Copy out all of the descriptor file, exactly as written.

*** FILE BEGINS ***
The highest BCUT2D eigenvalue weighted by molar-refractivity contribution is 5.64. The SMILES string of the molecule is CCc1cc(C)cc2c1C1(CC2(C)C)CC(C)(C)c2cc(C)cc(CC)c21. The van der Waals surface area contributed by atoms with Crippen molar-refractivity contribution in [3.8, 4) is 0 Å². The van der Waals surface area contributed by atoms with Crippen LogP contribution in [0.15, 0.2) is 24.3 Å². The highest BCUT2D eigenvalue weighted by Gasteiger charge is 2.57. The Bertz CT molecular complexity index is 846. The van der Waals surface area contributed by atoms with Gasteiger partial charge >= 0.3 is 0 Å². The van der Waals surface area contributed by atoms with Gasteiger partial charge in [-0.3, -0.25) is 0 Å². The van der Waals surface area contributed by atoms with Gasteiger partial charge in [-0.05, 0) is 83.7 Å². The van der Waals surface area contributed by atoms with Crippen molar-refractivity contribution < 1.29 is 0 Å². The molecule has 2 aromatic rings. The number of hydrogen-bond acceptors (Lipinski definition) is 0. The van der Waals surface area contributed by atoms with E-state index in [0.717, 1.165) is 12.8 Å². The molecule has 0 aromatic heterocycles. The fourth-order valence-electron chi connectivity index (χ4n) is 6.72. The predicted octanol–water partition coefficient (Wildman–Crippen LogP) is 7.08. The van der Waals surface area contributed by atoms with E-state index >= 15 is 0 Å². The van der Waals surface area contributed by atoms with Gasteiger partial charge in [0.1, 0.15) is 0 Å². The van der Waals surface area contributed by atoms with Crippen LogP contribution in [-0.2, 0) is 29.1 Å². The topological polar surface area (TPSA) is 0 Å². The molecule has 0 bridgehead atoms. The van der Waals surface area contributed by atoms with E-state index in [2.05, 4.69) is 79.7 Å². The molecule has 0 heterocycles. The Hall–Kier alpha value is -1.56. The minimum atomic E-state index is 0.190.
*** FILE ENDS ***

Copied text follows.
The highest BCUT2D eigenvalue weighted by molar-refractivity contribution is 5.64. The SMILES string of the molecule is CCc1cc(C)cc2c1C1(CC2(C)C)CC(C)(C)c2cc(C)cc(CC)c21. The van der Waals surface area contributed by atoms with Crippen molar-refractivity contribution in [3.8, 4) is 0 Å². The van der Waals surface area contributed by atoms with Crippen LogP contribution in [0.15, 0.2) is 24.3 Å². The highest BCUT2D eigenvalue weighted by Gasteiger charge is 2.57. The Bertz CT molecular complexity index is 846. The van der Waals surface area contributed by atoms with Gasteiger partial charge >= 0.3 is 0 Å². The van der Waals surface area contributed by atoms with Gasteiger partial charge in [-0.3, -0.25) is 0 Å². The van der Waals surface area contributed by atoms with Gasteiger partial charge in [-0.05, 0) is 83.7 Å². The van der Waals surface area contributed by atoms with Crippen molar-refractivity contribution < 1.29 is 0 Å². The molecule has 2 aromatic rings. The number of hydrogen-bond acceptors (Lipinski definition) is 0. The van der Waals surface area contributed by atoms with E-state index in [0.717, 1.165) is 12.8 Å². The molecule has 0 aromatic heterocycles. The fourth-order valence-electron chi connectivity index (χ4n) is 6.72. The predicted octanol–water partition coefficient (Wildman–Crippen LogP) is 7.08. The van der Waals surface area contributed by atoms with E-state index >= 15 is 0 Å². The van der Waals surface area contributed by atoms with Gasteiger partial charge in [0.1, 0.15) is 0 Å². The van der Waals surface area contributed by atoms with Crippen LogP contribution in [-0.2, 0) is 29.1 Å². The topological polar surface area (TPSA) is 0 Å². The molecule has 0 bridgehead atoms. The van der Waals surface area contributed by atoms with E-state index in [2.05, 4.69) is 79.7 Å². The molecule has 0 heterocycles. The Hall–Kier alpha value is -1.56. The minimum atomic E-state index is 0.190.